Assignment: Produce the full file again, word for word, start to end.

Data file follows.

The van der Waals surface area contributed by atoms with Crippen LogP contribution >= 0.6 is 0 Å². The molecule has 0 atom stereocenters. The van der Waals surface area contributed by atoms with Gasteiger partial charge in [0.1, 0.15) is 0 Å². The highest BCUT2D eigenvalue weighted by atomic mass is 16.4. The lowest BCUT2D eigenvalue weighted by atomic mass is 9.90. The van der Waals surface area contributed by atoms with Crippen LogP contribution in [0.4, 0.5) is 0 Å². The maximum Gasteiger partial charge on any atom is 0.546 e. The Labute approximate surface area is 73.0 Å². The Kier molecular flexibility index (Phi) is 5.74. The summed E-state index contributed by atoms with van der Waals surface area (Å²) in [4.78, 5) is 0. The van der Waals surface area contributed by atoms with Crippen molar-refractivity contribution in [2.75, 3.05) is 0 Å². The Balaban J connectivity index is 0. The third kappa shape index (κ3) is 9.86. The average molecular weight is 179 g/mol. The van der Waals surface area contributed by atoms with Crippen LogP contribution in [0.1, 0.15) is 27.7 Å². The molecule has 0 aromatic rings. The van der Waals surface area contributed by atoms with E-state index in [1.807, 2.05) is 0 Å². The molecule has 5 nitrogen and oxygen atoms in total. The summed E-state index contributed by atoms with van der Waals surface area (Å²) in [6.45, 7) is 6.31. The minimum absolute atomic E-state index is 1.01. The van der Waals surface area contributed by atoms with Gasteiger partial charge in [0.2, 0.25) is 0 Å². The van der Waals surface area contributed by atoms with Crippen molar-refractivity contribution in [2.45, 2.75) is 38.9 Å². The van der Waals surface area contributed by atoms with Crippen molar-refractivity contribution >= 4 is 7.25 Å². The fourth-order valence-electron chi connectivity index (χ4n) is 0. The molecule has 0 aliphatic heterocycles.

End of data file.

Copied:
The van der Waals surface area contributed by atoms with Crippen LogP contribution >= 0.6 is 0 Å². The molecule has 0 atom stereocenters. The van der Waals surface area contributed by atoms with Gasteiger partial charge in [0.1, 0.15) is 0 Å². The highest BCUT2D eigenvalue weighted by atomic mass is 16.4. The lowest BCUT2D eigenvalue weighted by atomic mass is 9.90. The van der Waals surface area contributed by atoms with Crippen LogP contribution in [0.4, 0.5) is 0 Å². The maximum Gasteiger partial charge on any atom is 0.546 e. The Labute approximate surface area is 73.0 Å². The Kier molecular flexibility index (Phi) is 5.74. The summed E-state index contributed by atoms with van der Waals surface area (Å²) in [4.78, 5) is 0. The van der Waals surface area contributed by atoms with Crippen molar-refractivity contribution in [2.75, 3.05) is 0 Å². The Balaban J connectivity index is 0. The third kappa shape index (κ3) is 9.86. The average molecular weight is 179 g/mol. The van der Waals surface area contributed by atoms with Crippen LogP contribution in [0.1, 0.15) is 27.7 Å². The molecule has 0 aromatic rings. The van der Waals surface area contributed by atoms with E-state index in [1.807, 2.05) is 0 Å². The molecule has 5 nitrogen and oxygen atoms in total. The summed E-state index contributed by atoms with van der Waals surface area (Å²) in [6.45, 7) is 6.31. The minimum absolute atomic E-state index is 1.01. The van der Waals surface area contributed by atoms with Gasteiger partial charge in [0.2, 0.25) is 0 Å². The van der Waals surface area contributed by atoms with Crippen molar-refractivity contribution in [2.45, 2.75) is 38.9 Å². The van der Waals surface area contributed by atoms with Crippen molar-refractivity contribution >= 4 is 7.25 Å². The fourth-order valence-electron chi connectivity index (χ4n) is 0. The molecule has 0 aliphatic heterocycles.